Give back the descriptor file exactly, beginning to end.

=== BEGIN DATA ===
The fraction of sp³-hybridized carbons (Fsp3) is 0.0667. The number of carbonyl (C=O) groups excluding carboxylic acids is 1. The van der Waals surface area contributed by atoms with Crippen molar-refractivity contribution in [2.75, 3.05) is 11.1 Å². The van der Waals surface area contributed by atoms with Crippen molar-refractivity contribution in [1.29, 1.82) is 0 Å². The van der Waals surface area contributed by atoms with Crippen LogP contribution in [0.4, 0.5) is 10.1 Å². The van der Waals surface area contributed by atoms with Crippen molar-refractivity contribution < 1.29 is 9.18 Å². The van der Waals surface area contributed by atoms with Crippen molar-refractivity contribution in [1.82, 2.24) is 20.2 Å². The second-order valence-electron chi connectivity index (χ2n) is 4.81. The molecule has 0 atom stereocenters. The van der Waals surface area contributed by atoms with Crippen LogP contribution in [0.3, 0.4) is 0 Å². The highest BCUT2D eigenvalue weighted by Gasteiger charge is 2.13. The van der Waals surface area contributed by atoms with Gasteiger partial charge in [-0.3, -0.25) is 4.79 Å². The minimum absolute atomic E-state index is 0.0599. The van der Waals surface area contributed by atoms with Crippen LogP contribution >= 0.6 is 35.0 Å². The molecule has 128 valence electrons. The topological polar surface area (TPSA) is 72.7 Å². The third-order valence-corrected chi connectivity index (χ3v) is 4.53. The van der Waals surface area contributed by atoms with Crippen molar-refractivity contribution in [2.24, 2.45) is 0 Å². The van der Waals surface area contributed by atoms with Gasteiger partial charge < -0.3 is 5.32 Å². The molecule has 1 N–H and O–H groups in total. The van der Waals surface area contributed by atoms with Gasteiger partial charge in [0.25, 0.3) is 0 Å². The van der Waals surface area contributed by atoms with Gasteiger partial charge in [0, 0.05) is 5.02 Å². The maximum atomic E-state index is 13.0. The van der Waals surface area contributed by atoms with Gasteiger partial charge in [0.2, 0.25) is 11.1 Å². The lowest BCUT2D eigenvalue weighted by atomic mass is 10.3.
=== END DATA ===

The fraction of sp³-hybridized carbons (Fsp3) is 0.0667. The number of carbonyl (C=O) groups excluding carboxylic acids is 1. The van der Waals surface area contributed by atoms with Crippen molar-refractivity contribution in [2.75, 3.05) is 11.1 Å². The van der Waals surface area contributed by atoms with Crippen molar-refractivity contribution in [1.29, 1.82) is 0 Å². The van der Waals surface area contributed by atoms with Crippen LogP contribution in [0.4, 0.5) is 10.1 Å². The van der Waals surface area contributed by atoms with Crippen molar-refractivity contribution < 1.29 is 9.18 Å². The van der Waals surface area contributed by atoms with Crippen molar-refractivity contribution in [1.82, 2.24) is 20.2 Å². The second-order valence-electron chi connectivity index (χ2n) is 4.81. The molecule has 0 atom stereocenters. The van der Waals surface area contributed by atoms with Crippen LogP contribution in [0.3, 0.4) is 0 Å². The highest BCUT2D eigenvalue weighted by Gasteiger charge is 2.13. The van der Waals surface area contributed by atoms with Gasteiger partial charge in [-0.3, -0.25) is 4.79 Å². The minimum absolute atomic E-state index is 0.0599. The van der Waals surface area contributed by atoms with Crippen LogP contribution >= 0.6 is 35.0 Å². The molecule has 128 valence electrons. The topological polar surface area (TPSA) is 72.7 Å². The third-order valence-corrected chi connectivity index (χ3v) is 4.53. The van der Waals surface area contributed by atoms with Crippen molar-refractivity contribution in [2.24, 2.45) is 0 Å². The van der Waals surface area contributed by atoms with Gasteiger partial charge < -0.3 is 5.32 Å². The molecule has 1 N–H and O–H groups in total. The van der Waals surface area contributed by atoms with Gasteiger partial charge in [0.25, 0.3) is 0 Å². The van der Waals surface area contributed by atoms with Gasteiger partial charge in [0, 0.05) is 5.02 Å². The maximum atomic E-state index is 13.0. The van der Waals surface area contributed by atoms with Gasteiger partial charge in [0.2, 0.25) is 11.1 Å². The lowest BCUT2D eigenvalue weighted by atomic mass is 10.3.